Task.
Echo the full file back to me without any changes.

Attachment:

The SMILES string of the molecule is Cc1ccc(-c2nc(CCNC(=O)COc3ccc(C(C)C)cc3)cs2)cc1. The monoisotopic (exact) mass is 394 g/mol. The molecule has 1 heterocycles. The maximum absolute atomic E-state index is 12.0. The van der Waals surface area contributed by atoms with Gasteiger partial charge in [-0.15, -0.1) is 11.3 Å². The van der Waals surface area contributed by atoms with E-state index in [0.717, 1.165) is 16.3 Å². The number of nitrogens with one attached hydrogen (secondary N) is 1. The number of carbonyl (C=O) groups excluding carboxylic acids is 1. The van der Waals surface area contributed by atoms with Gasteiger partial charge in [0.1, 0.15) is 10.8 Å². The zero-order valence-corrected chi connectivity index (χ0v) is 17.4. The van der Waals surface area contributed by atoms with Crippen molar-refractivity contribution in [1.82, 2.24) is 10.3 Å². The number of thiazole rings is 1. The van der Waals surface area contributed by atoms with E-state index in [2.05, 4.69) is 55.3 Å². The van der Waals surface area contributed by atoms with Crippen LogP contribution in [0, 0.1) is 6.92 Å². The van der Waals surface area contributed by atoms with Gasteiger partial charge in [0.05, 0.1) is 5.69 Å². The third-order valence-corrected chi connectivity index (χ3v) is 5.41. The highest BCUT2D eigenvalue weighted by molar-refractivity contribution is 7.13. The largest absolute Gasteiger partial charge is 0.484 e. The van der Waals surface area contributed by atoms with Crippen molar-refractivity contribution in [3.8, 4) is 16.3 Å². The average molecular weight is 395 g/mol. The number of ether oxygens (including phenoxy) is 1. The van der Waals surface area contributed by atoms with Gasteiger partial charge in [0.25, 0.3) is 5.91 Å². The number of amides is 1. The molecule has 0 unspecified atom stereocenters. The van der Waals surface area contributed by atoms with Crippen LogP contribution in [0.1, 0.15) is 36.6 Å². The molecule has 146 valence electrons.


The SMILES string of the molecule is Cc1ccc(-c2nc(CCNC(=O)COc3ccc(C(C)C)cc3)cs2)cc1. The monoisotopic (exact) mass is 394 g/mol. The molecule has 1 heterocycles. The maximum absolute atomic E-state index is 12.0. The van der Waals surface area contributed by atoms with Gasteiger partial charge in [-0.15, -0.1) is 11.3 Å². The van der Waals surface area contributed by atoms with E-state index in [0.717, 1.165) is 16.3 Å². The number of nitrogens with one attached hydrogen (secondary N) is 1. The number of carbonyl (C=O) groups excluding carboxylic acids is 1. The van der Waals surface area contributed by atoms with Gasteiger partial charge in [0.1, 0.15) is 10.8 Å². The zero-order valence-corrected chi connectivity index (χ0v) is 17.4. The van der Waals surface area contributed by atoms with Crippen molar-refractivity contribution in [1.82, 2.24) is 10.3 Å². The number of thiazole rings is 1. The van der Waals surface area contributed by atoms with E-state index in [2.05, 4.69) is 55.3 Å². The van der Waals surface area contributed by atoms with Crippen LogP contribution in [0, 0.1) is 6.92 Å². The van der Waals surface area contributed by atoms with Gasteiger partial charge in [0.05, 0.1) is 5.69 Å². The third-order valence-corrected chi connectivity index (χ3v) is 5.41. The highest BCUT2D eigenvalue weighted by molar-refractivity contribution is 7.13. The largest absolute Gasteiger partial charge is 0.484 e. The van der Waals surface area contributed by atoms with Crippen molar-refractivity contribution in [3.8, 4) is 16.3 Å². The average molecular weight is 395 g/mol. The number of ether oxygens (including phenoxy) is 1. The van der Waals surface area contributed by atoms with Gasteiger partial charge in [0.25, 0.3) is 5.91 Å². The number of amides is 1. The molecule has 0 unspecified atom stereocenters. The van der Waals surface area contributed by atoms with Crippen LogP contribution in [0.1, 0.15) is 36.6 Å². The molecule has 146 valence electrons.